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COPD and smoking indicators among clinical QOF changes

By Lilian Anekwe

The BMA and NHS Employers today announced the changes to the Quality and Outcomes Framework, which will come into effect from next Tuesday.

The changes include a new indicator for COPD and new patient groups added to the QOF indicator for smoking.

Today's announcement also confirms controversial moves to raid 38.5 QOF points from existing domains to cover access and patient experience, making a total of 58.5 access points

The exact wording is yet to be agreed, but the QOF payment for the new points will be dependent on the results of access questions in the new patient experience survey on 48 hour access and advanced booking.

Dr Laurence Buckman, chair of the GPC said: 'There will also be a few evidence-based changes to the QOF such as improvements to the smoking indicator and a new COPD indicator to bring it in line with NICE guidance and taking account of spirometry readings. All the evidence-based changes are detailed in the new GPC guidance note.'

A new indicator is included for COPD , which will mean the QOF taking into account the percentage of all patients with COPD diagnosed after April 1st 2008 in whom the diagnosis has been confirmed by post bronchodilator spirometry.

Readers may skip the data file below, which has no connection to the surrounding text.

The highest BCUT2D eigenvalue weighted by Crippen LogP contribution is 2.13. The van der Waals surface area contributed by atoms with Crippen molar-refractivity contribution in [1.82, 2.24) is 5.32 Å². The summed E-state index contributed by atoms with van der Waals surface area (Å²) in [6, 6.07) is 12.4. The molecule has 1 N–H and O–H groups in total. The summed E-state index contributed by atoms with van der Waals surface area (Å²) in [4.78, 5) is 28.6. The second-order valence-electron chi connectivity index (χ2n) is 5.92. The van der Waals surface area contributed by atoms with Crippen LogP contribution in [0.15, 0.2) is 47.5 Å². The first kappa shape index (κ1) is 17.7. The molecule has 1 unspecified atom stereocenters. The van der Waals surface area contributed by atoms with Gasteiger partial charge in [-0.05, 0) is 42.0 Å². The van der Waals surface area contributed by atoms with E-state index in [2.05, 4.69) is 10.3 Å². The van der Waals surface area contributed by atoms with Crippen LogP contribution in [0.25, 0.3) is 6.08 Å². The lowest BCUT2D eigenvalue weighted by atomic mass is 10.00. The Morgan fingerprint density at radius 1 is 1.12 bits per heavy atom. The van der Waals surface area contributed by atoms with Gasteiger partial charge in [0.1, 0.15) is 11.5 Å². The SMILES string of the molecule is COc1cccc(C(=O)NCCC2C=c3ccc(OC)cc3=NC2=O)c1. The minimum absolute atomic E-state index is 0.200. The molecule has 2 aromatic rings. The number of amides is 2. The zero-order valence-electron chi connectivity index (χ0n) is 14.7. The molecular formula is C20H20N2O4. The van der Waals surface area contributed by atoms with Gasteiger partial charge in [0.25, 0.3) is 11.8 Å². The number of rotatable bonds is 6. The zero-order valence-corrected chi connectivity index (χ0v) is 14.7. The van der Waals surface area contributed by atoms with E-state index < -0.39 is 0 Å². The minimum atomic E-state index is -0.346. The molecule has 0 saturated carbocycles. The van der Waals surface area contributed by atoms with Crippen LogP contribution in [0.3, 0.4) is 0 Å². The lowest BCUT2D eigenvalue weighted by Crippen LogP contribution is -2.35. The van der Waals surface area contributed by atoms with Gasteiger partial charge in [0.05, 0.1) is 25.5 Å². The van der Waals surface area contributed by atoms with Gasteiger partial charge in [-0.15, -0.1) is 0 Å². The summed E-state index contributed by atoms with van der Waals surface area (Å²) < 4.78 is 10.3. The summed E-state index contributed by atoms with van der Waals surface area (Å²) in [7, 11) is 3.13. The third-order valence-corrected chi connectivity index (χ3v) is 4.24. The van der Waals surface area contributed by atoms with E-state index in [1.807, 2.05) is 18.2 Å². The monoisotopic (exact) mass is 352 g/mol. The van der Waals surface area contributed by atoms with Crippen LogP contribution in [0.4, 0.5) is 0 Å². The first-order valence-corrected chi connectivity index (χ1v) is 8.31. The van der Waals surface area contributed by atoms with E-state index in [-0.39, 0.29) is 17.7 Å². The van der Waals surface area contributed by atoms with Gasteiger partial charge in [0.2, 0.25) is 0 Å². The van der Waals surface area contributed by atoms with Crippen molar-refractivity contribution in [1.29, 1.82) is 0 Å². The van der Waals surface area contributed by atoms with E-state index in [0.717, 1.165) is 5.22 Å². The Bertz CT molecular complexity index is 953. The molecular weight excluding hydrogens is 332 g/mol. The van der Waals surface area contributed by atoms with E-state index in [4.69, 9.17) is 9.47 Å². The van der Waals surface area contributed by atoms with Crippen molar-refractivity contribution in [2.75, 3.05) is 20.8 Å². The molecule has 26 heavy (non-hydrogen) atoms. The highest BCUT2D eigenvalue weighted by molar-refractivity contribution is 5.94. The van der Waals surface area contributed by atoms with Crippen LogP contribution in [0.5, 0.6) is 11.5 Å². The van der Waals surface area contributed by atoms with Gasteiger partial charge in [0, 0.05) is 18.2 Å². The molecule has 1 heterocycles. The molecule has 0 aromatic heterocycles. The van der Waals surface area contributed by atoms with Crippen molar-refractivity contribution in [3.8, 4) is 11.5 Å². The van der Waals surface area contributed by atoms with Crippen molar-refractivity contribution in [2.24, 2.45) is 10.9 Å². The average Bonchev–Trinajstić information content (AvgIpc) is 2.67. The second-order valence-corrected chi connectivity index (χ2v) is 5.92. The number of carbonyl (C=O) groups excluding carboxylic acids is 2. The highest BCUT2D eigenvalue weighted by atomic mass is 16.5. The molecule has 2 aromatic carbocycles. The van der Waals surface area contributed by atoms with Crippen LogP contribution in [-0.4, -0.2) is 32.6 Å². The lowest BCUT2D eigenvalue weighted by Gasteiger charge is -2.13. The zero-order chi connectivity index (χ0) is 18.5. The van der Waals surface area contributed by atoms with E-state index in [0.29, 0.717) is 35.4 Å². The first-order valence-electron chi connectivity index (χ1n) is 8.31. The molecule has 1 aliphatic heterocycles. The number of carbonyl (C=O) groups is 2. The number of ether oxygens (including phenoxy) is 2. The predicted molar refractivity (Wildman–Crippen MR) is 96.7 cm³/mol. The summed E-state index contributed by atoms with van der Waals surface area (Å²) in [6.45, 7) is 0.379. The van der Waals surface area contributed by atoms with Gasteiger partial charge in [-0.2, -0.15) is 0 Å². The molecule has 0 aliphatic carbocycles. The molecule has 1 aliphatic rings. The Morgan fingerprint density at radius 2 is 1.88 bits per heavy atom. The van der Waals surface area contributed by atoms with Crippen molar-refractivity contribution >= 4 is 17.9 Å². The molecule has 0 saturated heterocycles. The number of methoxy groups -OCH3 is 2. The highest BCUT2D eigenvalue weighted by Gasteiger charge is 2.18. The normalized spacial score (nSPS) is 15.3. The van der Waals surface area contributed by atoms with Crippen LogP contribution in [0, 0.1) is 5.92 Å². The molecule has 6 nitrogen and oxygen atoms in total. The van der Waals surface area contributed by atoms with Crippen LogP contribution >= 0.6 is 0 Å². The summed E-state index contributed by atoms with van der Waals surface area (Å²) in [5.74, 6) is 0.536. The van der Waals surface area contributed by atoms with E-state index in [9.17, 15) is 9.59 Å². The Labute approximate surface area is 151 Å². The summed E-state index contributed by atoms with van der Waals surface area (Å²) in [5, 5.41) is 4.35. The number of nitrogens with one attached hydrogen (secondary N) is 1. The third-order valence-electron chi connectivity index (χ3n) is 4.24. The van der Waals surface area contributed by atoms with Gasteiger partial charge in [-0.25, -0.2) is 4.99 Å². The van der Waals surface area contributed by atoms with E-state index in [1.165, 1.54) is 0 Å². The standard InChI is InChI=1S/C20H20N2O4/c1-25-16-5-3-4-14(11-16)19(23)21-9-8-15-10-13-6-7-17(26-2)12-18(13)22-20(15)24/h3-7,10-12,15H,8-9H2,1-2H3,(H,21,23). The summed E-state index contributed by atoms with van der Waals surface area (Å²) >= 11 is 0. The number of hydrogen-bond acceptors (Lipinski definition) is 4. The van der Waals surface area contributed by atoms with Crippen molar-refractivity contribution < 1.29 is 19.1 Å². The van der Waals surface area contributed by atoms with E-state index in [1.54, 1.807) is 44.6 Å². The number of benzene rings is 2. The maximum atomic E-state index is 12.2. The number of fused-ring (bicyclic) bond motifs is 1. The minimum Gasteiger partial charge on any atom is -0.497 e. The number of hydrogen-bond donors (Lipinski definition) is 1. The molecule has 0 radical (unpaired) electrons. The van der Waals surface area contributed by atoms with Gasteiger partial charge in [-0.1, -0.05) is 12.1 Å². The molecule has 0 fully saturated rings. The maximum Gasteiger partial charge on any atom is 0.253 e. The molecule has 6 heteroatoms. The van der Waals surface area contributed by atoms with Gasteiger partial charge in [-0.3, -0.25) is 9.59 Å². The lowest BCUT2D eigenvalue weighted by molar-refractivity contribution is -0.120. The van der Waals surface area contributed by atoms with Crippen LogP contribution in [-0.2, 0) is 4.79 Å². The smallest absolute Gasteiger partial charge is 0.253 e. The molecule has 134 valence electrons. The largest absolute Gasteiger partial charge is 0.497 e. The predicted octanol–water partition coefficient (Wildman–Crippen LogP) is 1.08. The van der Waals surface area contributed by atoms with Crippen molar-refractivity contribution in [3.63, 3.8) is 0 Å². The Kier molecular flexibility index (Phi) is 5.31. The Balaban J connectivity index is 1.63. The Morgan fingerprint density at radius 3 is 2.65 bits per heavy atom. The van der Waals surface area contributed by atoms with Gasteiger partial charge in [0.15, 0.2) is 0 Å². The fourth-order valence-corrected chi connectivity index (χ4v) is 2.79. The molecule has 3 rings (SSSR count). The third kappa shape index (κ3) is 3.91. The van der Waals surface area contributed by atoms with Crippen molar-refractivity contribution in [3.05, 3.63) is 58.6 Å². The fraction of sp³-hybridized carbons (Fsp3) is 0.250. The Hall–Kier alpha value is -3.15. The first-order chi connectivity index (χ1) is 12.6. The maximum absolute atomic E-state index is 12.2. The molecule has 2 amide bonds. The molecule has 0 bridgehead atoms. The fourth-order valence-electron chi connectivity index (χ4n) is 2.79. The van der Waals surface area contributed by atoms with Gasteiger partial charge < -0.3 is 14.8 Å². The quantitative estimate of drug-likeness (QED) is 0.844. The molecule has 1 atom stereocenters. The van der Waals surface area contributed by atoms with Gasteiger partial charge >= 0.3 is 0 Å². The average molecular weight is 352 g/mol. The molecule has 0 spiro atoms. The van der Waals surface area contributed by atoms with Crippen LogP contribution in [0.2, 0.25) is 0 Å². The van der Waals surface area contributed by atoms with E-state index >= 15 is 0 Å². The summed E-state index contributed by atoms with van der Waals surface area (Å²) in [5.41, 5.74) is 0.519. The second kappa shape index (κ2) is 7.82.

Stroke, diabetes, palliative care, CKD, atrial fibrillation and smoking have all had minor changes made to their QOF indicators, ‘to ensure that the QOF stays in line with new clinical evidence and the evolving nature and work of general practice.'

In the smoking indicator, GPs will be scored on new patient groups including those with CKD, schizophrenia and bipolar affective disorder or other psychoses.

The thresholds for payment within the QOF remain unchanged.

Dr Adrian Jacobs, joint-chair of the NHS Employers QOF review team, told Pulse the changes would not have major workload implications for GPs.

He said: ‘The focus of the changes we have made has been on releasing QOF points to re-invest in other parts of the contract and in making amendments to existing indicators to ensure they are in line with the latest clinical evidence and the work of general practice. The continuing success of QOF depends on it being able to adapt to reflect developments in patient care and changes in the delivery of services.

‘We are still discussing the full details of how the indicators will work in practice with the GPC and we will be publishing amendments to the Statement of Financial Entitlements shortly.'

COPD: among clinical changes to QOF COPD: among clinical changes to QOF

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